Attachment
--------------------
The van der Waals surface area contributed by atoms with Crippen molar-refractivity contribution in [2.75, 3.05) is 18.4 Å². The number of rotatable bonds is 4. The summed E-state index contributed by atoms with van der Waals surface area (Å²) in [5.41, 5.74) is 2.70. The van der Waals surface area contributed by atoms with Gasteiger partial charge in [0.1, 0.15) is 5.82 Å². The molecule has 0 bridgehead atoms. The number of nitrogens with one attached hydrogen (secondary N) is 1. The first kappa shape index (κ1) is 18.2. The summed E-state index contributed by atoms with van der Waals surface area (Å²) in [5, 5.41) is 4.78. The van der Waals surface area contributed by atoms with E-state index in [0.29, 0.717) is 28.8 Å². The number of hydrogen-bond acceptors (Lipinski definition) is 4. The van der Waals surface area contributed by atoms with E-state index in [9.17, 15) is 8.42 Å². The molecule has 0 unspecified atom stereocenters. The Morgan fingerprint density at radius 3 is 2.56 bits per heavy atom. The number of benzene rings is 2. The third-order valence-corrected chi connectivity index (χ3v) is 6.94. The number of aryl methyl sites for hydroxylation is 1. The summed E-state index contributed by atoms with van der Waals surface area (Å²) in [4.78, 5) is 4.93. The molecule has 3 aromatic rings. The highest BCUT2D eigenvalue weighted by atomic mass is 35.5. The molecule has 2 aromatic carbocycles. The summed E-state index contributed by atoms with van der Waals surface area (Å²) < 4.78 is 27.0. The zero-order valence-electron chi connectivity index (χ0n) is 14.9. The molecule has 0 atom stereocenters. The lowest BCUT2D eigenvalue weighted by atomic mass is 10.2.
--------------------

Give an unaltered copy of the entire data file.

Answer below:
The van der Waals surface area contributed by atoms with Crippen molar-refractivity contribution in [2.75, 3.05) is 18.4 Å². The number of rotatable bonds is 4. The summed E-state index contributed by atoms with van der Waals surface area (Å²) in [5.41, 5.74) is 2.70. The van der Waals surface area contributed by atoms with Gasteiger partial charge in [0.1, 0.15) is 5.82 Å². The molecule has 0 bridgehead atoms. The number of nitrogens with one attached hydrogen (secondary N) is 1. The first kappa shape index (κ1) is 18.2. The summed E-state index contributed by atoms with van der Waals surface area (Å²) in [5, 5.41) is 4.78. The van der Waals surface area contributed by atoms with E-state index in [0.29, 0.717) is 28.8 Å². The number of hydrogen-bond acceptors (Lipinski definition) is 4. The van der Waals surface area contributed by atoms with E-state index in [9.17, 15) is 8.42 Å². The molecule has 0 unspecified atom stereocenters. The Morgan fingerprint density at radius 3 is 2.56 bits per heavy atom. The number of benzene rings is 2. The third-order valence-corrected chi connectivity index (χ3v) is 6.94. The number of aryl methyl sites for hydroxylation is 1. The summed E-state index contributed by atoms with van der Waals surface area (Å²) in [4.78, 5) is 4.93. The molecule has 3 aromatic rings. The highest BCUT2D eigenvalue weighted by atomic mass is 35.5. The molecule has 2 aromatic carbocycles. The summed E-state index contributed by atoms with van der Waals surface area (Å²) < 4.78 is 27.0. The zero-order valence-electron chi connectivity index (χ0n) is 14.9. The molecule has 0 atom stereocenters. The lowest BCUT2D eigenvalue weighted by atomic mass is 10.2.